The Lives of Afghani Women : Has it Always Been Th Essay

This essay has a total of 1170 words and 6 pages.

The Lives of Afghani Women : Has it Always Been This Way?

The Lives of Afghani Women : Has it Always Been This Way?

A lot of attention has been drawn to the plight of women in Afghanistan. Many people
understand what has been going on with the treatment of women in Afghanistan but very few
understand. There should be more understanding of how women were treated before, during,
and after the Taliban regime.

Afghanistan was a very different place before the Taliban came to power. Women had a
different role in society. They enjoyed much more freedom and equality. They could go to
colleges of their choice and pursue careers they wanted to have. In fact prior to the
Taliban takeover of Kabul ( the capital of Afghanistan ), 60% of Kabul University teachers
were women, half the students, women made up of half of the civilian government worker
population, 70% of the school teachers, 40% of the doctors, some women have served in
parliament (Schulz). Women could go out to restaurants, discos, walk publicly with their
boyfriends, and enjoyed a much looser dress code. The most popular Afghani women's clothes
of the time were in fact, jeans and mini-skirts (Schulz).

The creation and enforcement of the burqa comes from a combination of a misinterpretation
of the Koran and influences from the Pushtun residents of the country. The Koran has a
brief passage that describes that women should abide by decent codes of conduct and their
bosoms and private parts should be veiled (Goodson). In Pushtun societies women have a
lesser role and lead more sheltered lives, but they were still respected (Goodson). So
women had a very restrictive dress code that included wearing veils that covered almost
their entire body till the late 1950's, but it should be noted that they were treated with
a lot more respect and equality than during the Taliban regime (Schulz).

In August, 1959 Prime Minister Muhammad Daoud officially ended seclusion for women and
abolished veiling. He put this into affect using a public statement during their national
celebration of independence. The Prime Minister put together a ceremony where all the
wives and daughters of men with the highest government positions revealed themselves
unveiled to the public. He also strongly opposed any opposition to this idea and made
veiling voluntary. So therefore started a new era where women had a more prominent role in
Afghanistan society (Noelle-Karimi). Things continued to prosper and go well for Afghani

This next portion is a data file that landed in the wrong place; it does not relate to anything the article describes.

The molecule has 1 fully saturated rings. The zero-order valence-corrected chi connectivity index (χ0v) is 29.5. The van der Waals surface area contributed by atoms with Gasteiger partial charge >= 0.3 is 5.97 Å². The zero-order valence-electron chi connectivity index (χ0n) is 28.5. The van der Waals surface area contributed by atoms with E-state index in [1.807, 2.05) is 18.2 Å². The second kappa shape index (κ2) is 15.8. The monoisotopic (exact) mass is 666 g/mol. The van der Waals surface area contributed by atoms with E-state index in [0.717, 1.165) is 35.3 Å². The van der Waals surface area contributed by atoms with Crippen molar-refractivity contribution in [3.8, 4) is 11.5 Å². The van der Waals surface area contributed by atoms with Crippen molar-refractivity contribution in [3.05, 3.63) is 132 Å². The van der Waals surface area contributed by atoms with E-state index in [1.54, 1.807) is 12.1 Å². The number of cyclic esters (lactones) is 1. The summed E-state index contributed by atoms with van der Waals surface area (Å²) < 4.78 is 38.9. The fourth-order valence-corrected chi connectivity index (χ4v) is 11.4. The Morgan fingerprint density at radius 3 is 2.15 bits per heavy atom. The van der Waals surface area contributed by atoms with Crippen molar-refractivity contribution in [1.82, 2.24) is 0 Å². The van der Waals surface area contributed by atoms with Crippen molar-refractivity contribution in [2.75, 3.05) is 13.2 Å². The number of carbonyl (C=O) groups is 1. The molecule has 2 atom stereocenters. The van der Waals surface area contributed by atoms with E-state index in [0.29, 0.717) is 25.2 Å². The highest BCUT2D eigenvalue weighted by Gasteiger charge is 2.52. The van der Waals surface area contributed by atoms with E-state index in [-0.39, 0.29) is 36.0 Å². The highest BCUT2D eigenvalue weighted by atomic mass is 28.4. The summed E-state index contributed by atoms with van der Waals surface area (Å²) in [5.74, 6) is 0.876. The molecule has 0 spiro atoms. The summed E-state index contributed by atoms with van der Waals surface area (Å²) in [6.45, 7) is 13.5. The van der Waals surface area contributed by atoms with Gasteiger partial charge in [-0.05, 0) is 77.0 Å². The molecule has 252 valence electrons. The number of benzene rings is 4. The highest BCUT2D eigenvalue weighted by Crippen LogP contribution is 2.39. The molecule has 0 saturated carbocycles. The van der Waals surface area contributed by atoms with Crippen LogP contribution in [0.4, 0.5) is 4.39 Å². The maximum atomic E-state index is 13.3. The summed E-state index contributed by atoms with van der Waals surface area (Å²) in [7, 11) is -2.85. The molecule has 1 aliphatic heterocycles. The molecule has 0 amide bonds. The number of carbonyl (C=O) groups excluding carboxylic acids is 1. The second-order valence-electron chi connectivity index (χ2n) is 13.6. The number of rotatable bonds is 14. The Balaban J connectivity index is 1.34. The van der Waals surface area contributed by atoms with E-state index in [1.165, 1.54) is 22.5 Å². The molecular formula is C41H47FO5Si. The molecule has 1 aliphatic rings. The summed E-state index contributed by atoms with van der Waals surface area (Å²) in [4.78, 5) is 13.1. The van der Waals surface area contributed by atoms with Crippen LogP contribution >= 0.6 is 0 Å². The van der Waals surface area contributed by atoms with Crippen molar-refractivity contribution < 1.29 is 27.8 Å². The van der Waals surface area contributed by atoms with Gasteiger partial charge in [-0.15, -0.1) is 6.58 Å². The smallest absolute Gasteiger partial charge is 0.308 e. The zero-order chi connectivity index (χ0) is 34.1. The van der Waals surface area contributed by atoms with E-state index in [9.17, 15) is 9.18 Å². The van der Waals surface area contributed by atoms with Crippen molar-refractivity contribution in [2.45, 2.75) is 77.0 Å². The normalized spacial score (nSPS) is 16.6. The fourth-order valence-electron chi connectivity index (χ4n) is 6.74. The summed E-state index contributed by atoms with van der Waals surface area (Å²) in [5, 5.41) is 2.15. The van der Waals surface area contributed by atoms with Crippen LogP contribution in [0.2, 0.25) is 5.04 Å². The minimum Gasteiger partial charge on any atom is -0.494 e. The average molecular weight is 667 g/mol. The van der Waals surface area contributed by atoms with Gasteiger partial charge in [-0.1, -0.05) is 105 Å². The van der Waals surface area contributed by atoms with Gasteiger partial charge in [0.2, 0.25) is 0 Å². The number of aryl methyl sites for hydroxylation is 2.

women and their country till December, 1979 when the Soviet Union occupied Afghanistan and
the war began. As countless Afghani's were forced into the refugee lifestyle, women's
roles were diminished and the concept of veiling and the burqa made a gradual return, both
as a means of protection and to lessen their roles (Noelle-Karimi).

In 1997, the Taliban regime came to power in Afghanistan. Their unorthodox policies and
the strict enforcement of these forever changed Afghanistan. The Taliban forbid all forms
of music, movies, parties, phones, audio and video equipment, electric razors, any form of
entertainment including flying kites (Schulz). Also the Taliban had extensive restrictions
placed on women. Women couldn't appear in public, work, get an education, wear anything
but a burqa, and have any rights before the law (Goodson). Also women were banned from
public baths. In third world countries with almost no running water, public baths are
essential to personal hygiene and health (Noelle-Karimi). The Taliban explained that they
needed to enforce these policies against women in order to maintain unity among their
forces and to prevent their forces from being distracted. Also that it was integral to
their ideological world-view that was shaped in the politics of fear. Another explanation
for the Taliban's policies on women is maybe they just can't implement more substantive
policies (Goodson). Life for women under the Taliban was next to impossible. The burqas
restricted movement, made it difficult to breathe, see straight, and consequently caused
many mental problems along with all the physical ailments. Also since households
containing women had to have their windows painted black, women weren't exposed to any
sunlight further accelerating their mental and physical ailments (Schulz).

The worst thing for the women was when they got caught breaking these rules, no matter how
small the violation. There have been hundreds of reports of women being beat to death or
near death with car antennas just for showing their ankles or wearing white socks. Women
have been burned alive, sprayed with acid, shot, beaten, for showing their hands while
paying for food, or allowing their children to play with toys. Women have been executed
for walking with a man that was not her relative, or walking out of the house without male
relative for an escort. The list of atrocities that the Taliban committed on the female
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